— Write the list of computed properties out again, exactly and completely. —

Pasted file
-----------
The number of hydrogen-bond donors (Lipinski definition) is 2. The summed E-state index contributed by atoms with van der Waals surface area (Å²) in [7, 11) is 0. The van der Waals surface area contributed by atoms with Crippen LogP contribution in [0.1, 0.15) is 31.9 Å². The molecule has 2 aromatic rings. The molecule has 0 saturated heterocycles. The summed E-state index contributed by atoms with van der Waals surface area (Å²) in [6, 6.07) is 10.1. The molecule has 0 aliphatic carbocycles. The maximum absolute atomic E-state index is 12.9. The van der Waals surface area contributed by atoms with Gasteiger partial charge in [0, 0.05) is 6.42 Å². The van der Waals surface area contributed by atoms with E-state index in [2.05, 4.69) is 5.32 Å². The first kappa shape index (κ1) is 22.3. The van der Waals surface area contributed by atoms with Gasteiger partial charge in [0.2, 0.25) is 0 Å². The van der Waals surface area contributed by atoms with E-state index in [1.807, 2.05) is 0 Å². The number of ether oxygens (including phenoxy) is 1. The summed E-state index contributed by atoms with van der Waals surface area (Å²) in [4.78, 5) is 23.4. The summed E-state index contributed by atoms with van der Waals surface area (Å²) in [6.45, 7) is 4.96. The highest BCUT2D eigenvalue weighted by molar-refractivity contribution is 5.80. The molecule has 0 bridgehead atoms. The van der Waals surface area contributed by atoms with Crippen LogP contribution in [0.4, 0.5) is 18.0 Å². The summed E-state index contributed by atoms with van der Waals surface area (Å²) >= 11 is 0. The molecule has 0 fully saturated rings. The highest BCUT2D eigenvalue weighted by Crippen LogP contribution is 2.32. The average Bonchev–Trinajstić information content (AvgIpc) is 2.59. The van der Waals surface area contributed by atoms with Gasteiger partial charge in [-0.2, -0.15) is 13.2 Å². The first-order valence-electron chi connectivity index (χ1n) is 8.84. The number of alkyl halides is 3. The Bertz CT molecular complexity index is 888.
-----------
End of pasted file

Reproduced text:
The number of hydrogen-bond donors (Lipinski definition) is 2. The summed E-state index contributed by atoms with van der Waals surface area (Å²) in [7, 11) is 0. The van der Waals surface area contributed by atoms with Crippen LogP contribution in [0.1, 0.15) is 31.9 Å². The molecule has 2 aromatic rings. The molecule has 0 saturated heterocycles. The summed E-state index contributed by atoms with van der Waals surface area (Å²) in [6, 6.07) is 10.1. The molecule has 0 aliphatic carbocycles. The maximum absolute atomic E-state index is 12.9. The van der Waals surface area contributed by atoms with Gasteiger partial charge in [0, 0.05) is 6.42 Å². The van der Waals surface area contributed by atoms with E-state index in [2.05, 4.69) is 5.32 Å². The first kappa shape index (κ1) is 22.3. The van der Waals surface area contributed by atoms with Gasteiger partial charge in [0.2, 0.25) is 0 Å². The van der Waals surface area contributed by atoms with E-state index in [1.807, 2.05) is 0 Å². The number of ether oxygens (including phenoxy) is 1. The summed E-state index contributed by atoms with van der Waals surface area (Å²) in [4.78, 5) is 23.4. The summed E-state index contributed by atoms with van der Waals surface area (Å²) in [6.45, 7) is 4.96. The highest BCUT2D eigenvalue weighted by molar-refractivity contribution is 5.80. The molecule has 0 bridgehead atoms. The van der Waals surface area contributed by atoms with Crippen LogP contribution in [0.4, 0.5) is 18.0 Å². The summed E-state index contributed by atoms with van der Waals surface area (Å²) >= 11 is 0. The molecule has 0 fully saturated rings. The highest BCUT2D eigenvalue weighted by Crippen LogP contribution is 2.32. The average Bonchev–Trinajstić information content (AvgIpc) is 2.59. The van der Waals surface area contributed by atoms with Gasteiger partial charge in [-0.2, -0.15) is 13.2 Å². The first-order valence-electron chi connectivity index (χ1n) is 8.84. The number of alkyl halides is 3. The Bertz CT molecular complexity index is 888.